5 May 2015

Walking the Champs-Élysées to the Arc de Triomphe



What could be more parisien than walking the avenue des Champs-Élysées? It's what we all do, parisien or foreigner, and it shows in the reflection of the faces in the storefront windows. Sometimes it seems as though we're not in Paris anymore at all, but in Akron, or Brandon, or Stuttgart.










The Champs-Élysées is a boulevard in the 8e arrondissement. Almost 2000 metres in length and 70 metres wide, it has become a major shopping mall. Famous for its cinemas, cafés and luxury shops, it is also home to Gap, Tommy, Old Navy,pizza shops and more.


































But Haagen-Dazs? Really?

The Gap? Really?











The Arc de Triomphe is another iconic visual of Paris. It stands at the centre of Place Charles de Gaulle at the west end of the Champs-Élysées. It was built to honour those who fought and died for France in the Revolutionary and Napoleonic Wars, and showcases the tomb of the unknown soldier from the First World War.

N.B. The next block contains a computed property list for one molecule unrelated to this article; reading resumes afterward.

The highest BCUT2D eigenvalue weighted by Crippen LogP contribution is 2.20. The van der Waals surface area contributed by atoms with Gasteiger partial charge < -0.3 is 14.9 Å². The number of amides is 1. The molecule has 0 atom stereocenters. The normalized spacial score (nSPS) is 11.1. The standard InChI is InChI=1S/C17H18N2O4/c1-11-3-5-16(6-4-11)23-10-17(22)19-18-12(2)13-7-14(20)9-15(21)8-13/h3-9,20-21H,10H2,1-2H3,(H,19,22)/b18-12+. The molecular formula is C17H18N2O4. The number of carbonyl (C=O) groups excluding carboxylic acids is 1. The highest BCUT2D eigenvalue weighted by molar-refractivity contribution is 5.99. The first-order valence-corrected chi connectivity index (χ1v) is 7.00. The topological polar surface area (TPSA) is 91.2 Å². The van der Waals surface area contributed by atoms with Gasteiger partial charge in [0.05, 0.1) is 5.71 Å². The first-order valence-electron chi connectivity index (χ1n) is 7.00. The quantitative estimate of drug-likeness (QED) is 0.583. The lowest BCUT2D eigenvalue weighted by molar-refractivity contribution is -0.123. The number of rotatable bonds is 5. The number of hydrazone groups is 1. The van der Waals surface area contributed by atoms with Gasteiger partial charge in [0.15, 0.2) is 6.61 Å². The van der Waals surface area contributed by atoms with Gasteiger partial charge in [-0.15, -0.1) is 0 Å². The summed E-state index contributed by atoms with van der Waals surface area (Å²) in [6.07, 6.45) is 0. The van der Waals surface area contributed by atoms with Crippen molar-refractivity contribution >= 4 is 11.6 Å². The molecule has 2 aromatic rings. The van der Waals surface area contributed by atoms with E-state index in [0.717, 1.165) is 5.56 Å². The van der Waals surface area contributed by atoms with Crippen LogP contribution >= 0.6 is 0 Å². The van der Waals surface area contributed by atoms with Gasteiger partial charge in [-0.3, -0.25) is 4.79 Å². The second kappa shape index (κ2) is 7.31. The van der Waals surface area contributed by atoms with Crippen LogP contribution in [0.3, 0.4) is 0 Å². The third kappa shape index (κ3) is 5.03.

The Arc de Triomphe is located in the middle of an extremely wide traffic circle, filled with cars and motorbikes travelling at high rates of speed. My memory suggests that when I first visited Paris as a young man, I walked across this same roadway, dodging cars and trucks as I went. And survived. Could it be possible? Was that what we did? Was I crazy?



Fearless then perhaps, today it is easier to locate the pedestrian walkway that safely takes one under the traffic to the monument. Not as much fun perhaps, but more secure. And as is the case at other monuments, there are military women and men, with machine guns, patrolling the area, just watching for an errant pedestrian.



The monument stands 50 metres in height and it is 45 metres in width. You can visit the top for the price of a ticket.

Instead, we chose to walk and have some lunch. Such is the life of people who promenade the Champs-Élysées. Rather than dine with the KFC people, or in a place that might charge 15 euros for Ricard Pastis, we went slightly off the boulevard and found a wonderful little café on rue de Monceau, called Le 7 Bis Monceau. Friendly, and thoroughly French, the plates were simple, yet delicious. Salut!


And so, after an elegantly simple mid-afternoon lunch, as only befitting a walk along the Champs-Élysées, we headed back to the 18e.


Photos by Jim Murray. Copyright 2015.

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